PINELLAS PARK, Fla., March 31 -- Terri Schiavo slipped away Thursday, dying with a stuffed animal tucked under her arm as a national debate raged about the ethics, politics and spiritual significance of her life and death.
She was pronounced dead at 9:05 a.m. on a breezy central Florida morning, a bouquet of lilies and roses -- a gift from an anonymous supporter -- scenting the room and demonstrators on the sidewalk praying for her soul. Schiavo's husband, Michael, cradled her in those last minutes -- 13 days after her feeding tube was removed, his attorney George Felos said.
Suzanne Vitadamo called for calm after her sister's death. "Threatening words dishonor our family, our faith and our sister, Terri," she said.
(Carlos Barria -- Reuters)
_____Terri Schiavo Dies_____
Photo Gallery: A photographic look at the Schiavo case.
Video: Brother Paul O'Donnell announces Schiavo's death.
Guardian's Report: Report by Dr. Jay Wolfson, guardian ad litem for Theresa Marie Schiavo, for Gov. Jeb Bush and the Fla. 6th Circuit Court.
Terri Schiavo's Unstudied Life (The Washington Post, Mar 25, 2005)
MSNBC Video: George Felos, attorney for Michael Schiavo, addresses the media after Terri Schivo's death.
MSNBC Video: Terri Schiavo's sister Suzanne and brother Bobby Schindler's comments to the media.
Her parents, Robert and Mary Schindler, whose emotional appeals for political intervention carved unforgettable images of the case, were not at the hospice. Schiavo's sister, Suzanne Vitadamo, and her brother, Bobby Schindler, were banned from the room by Michael Schiavo after a loud confrontation between Schindler and police in the hallway about 15 minutes before her death.
Once the room was cleared, Felos called Schiavo's passing a "calm, peaceful and gentle death." Her parents' spiritual adviser, the Rev. Frank Pavone, his eyes moist and red, called it "a killing."
"Millions of Americans were saddened by Schiavo's death," President Bush said. He lamented that Schiavo could not have been kept alive by a law he signed after it was passed by Congress during a historic Palm Sunday session. "The essence of civilization," Bush said, "is that the strong have a duty to protect the weak."
Some of America's most powerful figures and institutions -- the president, his brother Florida Gov. Jeb Bush (R), Congress and the Roman Catholic Church -- tried to stop her death. But, in the end, it was an array of federal and state judges, spanning the ideological spectrum, who declared that what happened here Thursday morning is what Terri Schiavo, 41, would have wanted.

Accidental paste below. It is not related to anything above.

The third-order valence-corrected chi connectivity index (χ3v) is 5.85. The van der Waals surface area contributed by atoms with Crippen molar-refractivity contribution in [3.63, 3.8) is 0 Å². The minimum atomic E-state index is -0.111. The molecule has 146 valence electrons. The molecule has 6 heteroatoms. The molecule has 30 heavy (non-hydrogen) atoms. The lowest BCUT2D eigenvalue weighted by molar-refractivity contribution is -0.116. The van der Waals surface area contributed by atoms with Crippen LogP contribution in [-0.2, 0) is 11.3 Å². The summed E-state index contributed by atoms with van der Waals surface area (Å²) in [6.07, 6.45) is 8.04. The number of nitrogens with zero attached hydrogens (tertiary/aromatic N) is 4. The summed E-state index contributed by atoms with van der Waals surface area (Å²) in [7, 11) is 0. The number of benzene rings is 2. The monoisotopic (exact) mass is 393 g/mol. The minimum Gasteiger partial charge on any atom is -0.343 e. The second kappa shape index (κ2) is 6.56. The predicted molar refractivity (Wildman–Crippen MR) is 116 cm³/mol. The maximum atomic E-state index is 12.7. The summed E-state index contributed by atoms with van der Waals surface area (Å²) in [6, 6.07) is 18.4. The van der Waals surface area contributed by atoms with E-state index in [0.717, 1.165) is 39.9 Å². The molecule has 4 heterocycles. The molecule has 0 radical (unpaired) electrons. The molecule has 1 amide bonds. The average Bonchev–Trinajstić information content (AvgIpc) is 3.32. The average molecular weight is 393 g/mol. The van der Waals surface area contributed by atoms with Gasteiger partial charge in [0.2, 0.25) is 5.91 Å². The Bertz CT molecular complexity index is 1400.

House Majority Leader Tom DeLay (R-Tex.), who led the effort for Congress to intervene, called Schiavo's death "a moral poverty and a legal tragedy."
"This loss happened because our legal system did not protect the people who need protection most, and that will change," DeLay said in a statement. "The time will come for the men responsible for this to answer for their behavior, but not today."
Sen. Edward M. Kennedy (D-Mass.) described DeLay's remarks as "reprehensible" and questioned whether he was advocating violence against judges who ruled against Schiavo's parents. "At a time when emotions are running high, Mr. DeLay needs to make clear that he is not advocating violence against anyone. People in this case have already had their lives threatened."
DeLay spokesman Dan Allen said the House leader was not advocating violence but was "stating disappointment at the way the judiciary ignored the intent of Congress and the president."
The political drama swirling over Schiavo -- who died three days before her husband's birthday -- was matched by the religious passions her case stirred. The Vatican took a particular interest, issuing statements that narrowed the range of acceptable conditions under which a Catholic can stop tube-feeding. After Schiavo's death Thursday, Jose Saraiva Martins -- head of the Vatican's office for sainthood -- called the removal of Schiavo's feeding tube "an attack on God."
Effect on the Crowd
Within moments of Schiavo's passing, the plaintive notes of "Amazing Grace" filled the air, twisting out of a scuffed trumpet as an impromptu choir formed outside her hospice. A man slumped against a metal post, shaking his head and murmuring a prayer. A woman in a purple nurse's smock sobbed, unable to speak.
Demonstrators hefted posters into the air of the Virgen de Guadelupe, the Virgin Mary image most beloved by so many of Florida's Hispanics. Others kneeled and bent their foreheads to the ground.
"I ask God to have mercy on the soul of our nation," said Joe Rogers, 61, a defense contractor from Ohio.